Dealing with a declining patient
- 0Jan 20, '13 by AM326Hello, I am a current Pre-Nursing student who works as a PCT/Phlebotomist. One of the things that always worried me was how I was going to react when one of my patient begins to decline and eventually passes. I have yet to experience those emotions AS IT HAPPENS. I have participated in code blues and came close but they were fine. My worry is freezing or crying when it happens. I have never experienced a passing in front of me...and to be a nurse you have to be strong and not show emotion. Has anyone else experienced this as a PCT?... How did you react?
- 1Jan 20, '13 by Glycerine82, CNAIt is perfectly normal to cry, just try to do it when you aren't in front I the patient/family. Although I've had some patients I was so close to I cried with the family. Each situation is different and i can only tell you about elderly DNR/ Hospice patients as hats all I've experienced. It's hard but it gets easier as you do it more. Not easy, by any means but more like you adjust. If the person is elderly and very ill I find its less painful because they are suffering so much. It's about makin them as comfortable as possible until it happens. Towards the end they don't get turned or bathed much. Just oral care and mouth moisteners. Usually they aren't able to eat or drink and are pretty sedated in narcotics. Their breathing gets more and more labored until it ceases. It's a hard part of the job but I feel very privileged to get to be part of this very personal experience for some wonderful people
"No day but today"
- 0Jan 21, '13 by BlueChocolateCatI believe that a lot of nurses have a difficult time with seeing patients pass. Likewise, if you find yourself having a very difficult time dealing with the situation, you may just have to consider the area of the hospital in which you work in. Some units have higher mortality rates just because of the nature of the area.
I work as a nurses aide in an intensive care unit and I am also a junior in nursing school. From my experience, I have never participated in a code blue or a sudden decline in a patient as a nursing student. If a client was found to be on a "downward slope", they are generally sent to the ICU.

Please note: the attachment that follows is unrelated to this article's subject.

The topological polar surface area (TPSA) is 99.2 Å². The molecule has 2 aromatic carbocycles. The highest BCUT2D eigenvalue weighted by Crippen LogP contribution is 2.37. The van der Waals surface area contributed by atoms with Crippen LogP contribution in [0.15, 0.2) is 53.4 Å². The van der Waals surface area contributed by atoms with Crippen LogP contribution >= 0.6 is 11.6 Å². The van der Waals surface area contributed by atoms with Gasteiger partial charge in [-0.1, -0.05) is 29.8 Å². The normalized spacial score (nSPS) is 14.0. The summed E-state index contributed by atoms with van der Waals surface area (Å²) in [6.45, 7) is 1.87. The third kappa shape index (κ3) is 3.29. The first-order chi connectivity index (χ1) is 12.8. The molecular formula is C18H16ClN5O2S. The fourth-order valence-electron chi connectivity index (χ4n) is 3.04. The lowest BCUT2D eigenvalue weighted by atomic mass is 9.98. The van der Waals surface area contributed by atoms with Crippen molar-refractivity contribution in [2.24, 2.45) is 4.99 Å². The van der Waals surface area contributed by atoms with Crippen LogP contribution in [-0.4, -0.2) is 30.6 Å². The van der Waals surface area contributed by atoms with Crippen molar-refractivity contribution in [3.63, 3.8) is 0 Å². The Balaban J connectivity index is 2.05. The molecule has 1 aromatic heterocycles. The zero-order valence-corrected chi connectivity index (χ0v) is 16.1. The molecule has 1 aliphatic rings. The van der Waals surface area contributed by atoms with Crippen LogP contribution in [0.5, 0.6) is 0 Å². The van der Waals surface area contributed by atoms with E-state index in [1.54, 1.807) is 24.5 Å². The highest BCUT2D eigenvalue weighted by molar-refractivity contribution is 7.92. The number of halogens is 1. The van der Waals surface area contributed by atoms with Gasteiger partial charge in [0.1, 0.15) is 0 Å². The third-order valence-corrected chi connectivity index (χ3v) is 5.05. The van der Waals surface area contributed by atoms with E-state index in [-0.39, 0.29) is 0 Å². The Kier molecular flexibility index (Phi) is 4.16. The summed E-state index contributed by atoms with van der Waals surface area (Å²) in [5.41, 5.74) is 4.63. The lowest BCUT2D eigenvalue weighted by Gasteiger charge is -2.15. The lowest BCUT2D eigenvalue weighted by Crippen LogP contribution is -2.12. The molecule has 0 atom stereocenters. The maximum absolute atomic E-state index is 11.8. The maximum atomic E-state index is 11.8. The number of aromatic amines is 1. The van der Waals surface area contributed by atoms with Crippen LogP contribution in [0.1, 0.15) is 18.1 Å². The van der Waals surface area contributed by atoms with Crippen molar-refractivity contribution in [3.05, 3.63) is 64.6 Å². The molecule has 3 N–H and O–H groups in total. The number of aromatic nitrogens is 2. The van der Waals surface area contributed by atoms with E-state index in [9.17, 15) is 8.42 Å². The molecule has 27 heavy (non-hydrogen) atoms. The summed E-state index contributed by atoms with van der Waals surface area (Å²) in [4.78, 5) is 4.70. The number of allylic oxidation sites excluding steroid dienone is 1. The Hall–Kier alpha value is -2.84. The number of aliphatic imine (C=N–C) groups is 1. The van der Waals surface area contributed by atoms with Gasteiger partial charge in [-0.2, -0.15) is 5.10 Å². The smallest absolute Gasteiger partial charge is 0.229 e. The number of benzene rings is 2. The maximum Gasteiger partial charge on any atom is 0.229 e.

However, as working as an aide in the ICU at my local hospital, I have seen a lot of death. I have had many occasions where patients are terminally extubated, choose to decline further treatment, or die suddenly during a code blue. At my hospital, the aides are usually responsible for chest compressions during a full code, so I have to be right in the fray. As it is happening, no one has time to think about their own feelings. You simply have to act as quickly and efficiently as you can to help this person.
Afterwards, you may have to take home the feelings are you recall the situation. Everyone has to deal with those emotions in their own way. I recall that dealing with my first code was difficult only afterwards. During the code, I was focused. However, from my experience, death becomes easier over time. It sounds cruel, but I have become a little more decensitized to the passing of a patient in relation to my first experience.
All in all, a nurse has to be prepaired for an emergency. For the immediate situation, a nurse has to be able to set his/her emotions aiside and do their job to help the patient. Likewise, I have talked to many other aides/nurses from other units that say they would be afraid to work in the ICU because of emergency situations. It makes them uncomfortable and that is okay.
- 0Jan 25, '13 by funtimesFor me its a lot tougher if its a younger patient, especially one Ive gotten to know during repeated hospital admissions. With the elderly patients it can be tough too, but at least theyd lived a full life and often have a fairly low quality of life at the time they die.
I usually dont find the moment of death to be a problem. It's usually anti climatic and can come as a relief for some patients, but it can be tough to watch a gradual decline and realize that this time the patient probably isnt going to leave the hospital alive. Usually patients will go home or go to a hospice facility to die, but this doesnt always happen.
One of the things that can be tough when a patient is nearing the end is trying to keep them as comfortable as possible while still taking care of other patients. It can be surreal to go from one room full of crying family and a patient whose breathing their last breaths, to another room with a patient whos throwing a fit because their TV remote isnt working.